Grounding the essay

Anyone can arrive at an interpretation of the world we live in. There is a plethora of self-help and fringe books out there, from the wild and wacky through the mystical and sentimental to the serious and profound. Some of them are scientifically sound others not. So there is no reason why my interpretation should be any better than anyone else’s, except that the view is mine and I find it more or less satisfactory.

I recognize that not everyone who might read this has my background and might not have read what I have read or thought about what I have thought about. Your results from the same exercise would be different because your background is different and your education and reading will be different. That does not make you right and me wrong – just different.

For reasons, which might become apparent, I want to ground my views in the best and most reliable information that is readily available to me. In part this gives me confidence that my ideas have some substance and validity and that I have avoided the more extreme and unreliable views. If you understand the confusion and low self-esteem of the Autistic Syndrome person, you will appreciate the importance of the grounding.

Grounding is fundamental in science. One always discusses theory and the relevant work of others before proceeding to present a study of one’s own, it is a way of cross-checking and validating one’s work and building on the work of others. Academics in all disciplines constantly refer to, quote and discuss each other’s work for much the same reasons.

To ground what I say and to provide hooks for anyone who might want to validate or take an idea further, I have put hyperlink references embeded in the text. In most cases the links are to articles in Wikipedia?, the online encyclopedia. These are open sources and reviewed by peers in each area so they are more reliable than some other sources. They have the benefit of being summaries of mainstream thought and science results. I began by using conventional footnotes. Then I found that the footnotes were becoming larger than the main text, so I moved them into separate documents in their own folder. Finally, when I realized how Wikipedia documents were constructed, I embeded the references in the text. In the computer version of the text, the hyperlinks show in blue and underlined, but in the paper version they may show simply as underlined. If you are on-line, the hyperlink will take you to the page on the appropriate site.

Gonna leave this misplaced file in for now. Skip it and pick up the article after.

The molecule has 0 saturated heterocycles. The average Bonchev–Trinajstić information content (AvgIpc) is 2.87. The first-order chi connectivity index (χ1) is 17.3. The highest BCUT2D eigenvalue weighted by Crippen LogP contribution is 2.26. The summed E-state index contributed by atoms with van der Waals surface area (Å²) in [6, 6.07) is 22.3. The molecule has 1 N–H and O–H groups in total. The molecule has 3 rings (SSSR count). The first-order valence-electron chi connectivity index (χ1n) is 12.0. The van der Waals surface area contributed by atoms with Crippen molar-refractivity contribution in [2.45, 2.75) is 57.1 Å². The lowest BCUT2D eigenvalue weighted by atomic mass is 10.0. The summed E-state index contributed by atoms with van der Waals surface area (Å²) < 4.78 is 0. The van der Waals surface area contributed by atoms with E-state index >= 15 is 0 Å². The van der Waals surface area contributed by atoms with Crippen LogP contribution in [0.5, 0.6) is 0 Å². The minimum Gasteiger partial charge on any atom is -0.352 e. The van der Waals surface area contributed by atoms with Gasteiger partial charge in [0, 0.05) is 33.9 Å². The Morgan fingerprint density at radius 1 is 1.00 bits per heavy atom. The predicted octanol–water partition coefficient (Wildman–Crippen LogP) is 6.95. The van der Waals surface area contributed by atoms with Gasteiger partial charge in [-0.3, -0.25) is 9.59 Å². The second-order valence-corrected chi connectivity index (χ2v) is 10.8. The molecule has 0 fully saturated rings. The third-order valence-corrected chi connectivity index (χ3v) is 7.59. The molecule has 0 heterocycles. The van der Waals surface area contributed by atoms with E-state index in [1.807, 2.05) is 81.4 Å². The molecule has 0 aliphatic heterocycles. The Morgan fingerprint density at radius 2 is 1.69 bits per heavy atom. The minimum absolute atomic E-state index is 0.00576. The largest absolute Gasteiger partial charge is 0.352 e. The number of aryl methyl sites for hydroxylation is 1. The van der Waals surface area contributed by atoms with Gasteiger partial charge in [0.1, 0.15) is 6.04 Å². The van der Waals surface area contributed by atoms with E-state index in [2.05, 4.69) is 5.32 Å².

In Quakerism, grounding takes a slightly different form. Quakers subject their ideas, insights, experiences and leadings to the Light of the Spirit to test and validate them for Truth, right ordering, Gospel Order and consistency with the Will of God. The testing takes place in a Meeting for Worship, where several of many Friends gather in general worship or for the special purpose. It is similar to scientific and academic grounding in that several people gather to avoid individual error. It is different from other branches of Christian religion (and for all I know other religions) in that the testing is open (seeking new knowledge rather than closed in already revealed knowledge) through direct contact with God rather than through Scripture or priestly authority.


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